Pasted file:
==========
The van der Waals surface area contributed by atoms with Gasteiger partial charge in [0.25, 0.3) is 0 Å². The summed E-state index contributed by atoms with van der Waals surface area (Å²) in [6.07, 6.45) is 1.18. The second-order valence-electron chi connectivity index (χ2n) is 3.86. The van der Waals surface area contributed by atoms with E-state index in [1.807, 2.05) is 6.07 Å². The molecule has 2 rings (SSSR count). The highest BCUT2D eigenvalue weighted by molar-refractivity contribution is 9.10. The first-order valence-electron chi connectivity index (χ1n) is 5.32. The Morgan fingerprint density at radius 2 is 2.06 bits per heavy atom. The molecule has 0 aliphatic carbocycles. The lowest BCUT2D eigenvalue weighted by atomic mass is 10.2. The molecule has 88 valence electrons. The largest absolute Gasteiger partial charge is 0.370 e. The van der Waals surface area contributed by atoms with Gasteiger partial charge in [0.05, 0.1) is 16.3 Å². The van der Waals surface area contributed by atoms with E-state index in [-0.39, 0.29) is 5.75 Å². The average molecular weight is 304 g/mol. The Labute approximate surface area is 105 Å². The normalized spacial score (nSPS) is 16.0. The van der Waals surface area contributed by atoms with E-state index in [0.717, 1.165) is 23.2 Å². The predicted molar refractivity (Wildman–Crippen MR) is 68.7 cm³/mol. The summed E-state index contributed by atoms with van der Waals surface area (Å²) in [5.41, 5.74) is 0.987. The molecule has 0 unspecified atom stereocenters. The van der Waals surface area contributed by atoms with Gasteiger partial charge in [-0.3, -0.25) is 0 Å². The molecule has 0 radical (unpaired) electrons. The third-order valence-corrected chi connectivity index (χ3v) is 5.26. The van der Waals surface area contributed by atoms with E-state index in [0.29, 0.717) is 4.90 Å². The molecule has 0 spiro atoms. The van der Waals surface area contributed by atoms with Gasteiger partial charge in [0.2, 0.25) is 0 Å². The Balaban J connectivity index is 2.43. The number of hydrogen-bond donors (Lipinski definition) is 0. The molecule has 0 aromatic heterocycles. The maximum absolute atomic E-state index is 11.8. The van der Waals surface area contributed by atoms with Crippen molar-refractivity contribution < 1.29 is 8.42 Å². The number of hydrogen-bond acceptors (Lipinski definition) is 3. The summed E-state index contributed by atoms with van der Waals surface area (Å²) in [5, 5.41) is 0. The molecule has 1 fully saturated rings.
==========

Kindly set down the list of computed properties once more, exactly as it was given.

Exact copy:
The van der Waals surface area contributed by atoms with Gasteiger partial charge in [0.25, 0.3) is 0 Å². The summed E-state index contributed by atoms with van der Waals surface area (Å²) in [6.07, 6.45) is 1.18. The second-order valence-electron chi connectivity index (χ2n) is 3.86. The van der Waals surface area contributed by atoms with E-state index in [1.807, 2.05) is 6.07 Å². The molecule has 2 rings (SSSR count). The highest BCUT2D eigenvalue weighted by molar-refractivity contribution is 9.10. The first-order valence-electron chi connectivity index (χ1n) is 5.32. The Morgan fingerprint density at radius 2 is 2.06 bits per heavy atom. The molecule has 0 aliphatic carbocycles. The lowest BCUT2D eigenvalue weighted by atomic mass is 10.2. The molecule has 88 valence electrons. The largest absolute Gasteiger partial charge is 0.370 e. The van der Waals surface area contributed by atoms with Gasteiger partial charge in [0.05, 0.1) is 16.3 Å². The van der Waals surface area contributed by atoms with E-state index in [-0.39, 0.29) is 5.75 Å². The average molecular weight is 304 g/mol. The Labute approximate surface area is 105 Å². The normalized spacial score (nSPS) is 16.0. The van der Waals surface area contributed by atoms with E-state index in [0.717, 1.165) is 23.2 Å². The predicted molar refractivity (Wildman–Crippen MR) is 68.7 cm³/mol. The summed E-state index contributed by atoms with van der Waals surface area (Å²) in [5.41, 5.74) is 0.987. The molecule has 0 unspecified atom stereocenters. The van der Waals surface area contributed by atoms with Gasteiger partial charge in [-0.3, -0.25) is 0 Å². The molecule has 0 radical (unpaired) electrons. The third-order valence-corrected chi connectivity index (χ3v) is 5.26. The van der Waals surface area contributed by atoms with E-state index in [0.29, 0.717) is 4.90 Å². The molecule has 0 spiro atoms. The van der Waals surface area contributed by atoms with Gasteiger partial charge in [0.2, 0.25) is 0 Å². The Balaban J connectivity index is 2.43. The number of hydrogen-bond donors (Lipinski definition) is 0. The molecule has 0 aromatic heterocycles. The maximum absolute atomic E-state index is 11.8. The van der Waals surface area contributed by atoms with Crippen molar-refractivity contribution < 1.29 is 8.42 Å². The number of hydrogen-bond acceptors (Lipinski definition) is 3. The summed E-state index contributed by atoms with van der Waals surface area (Å²) in [5, 5.41) is 0. The molecule has 1 fully saturated rings.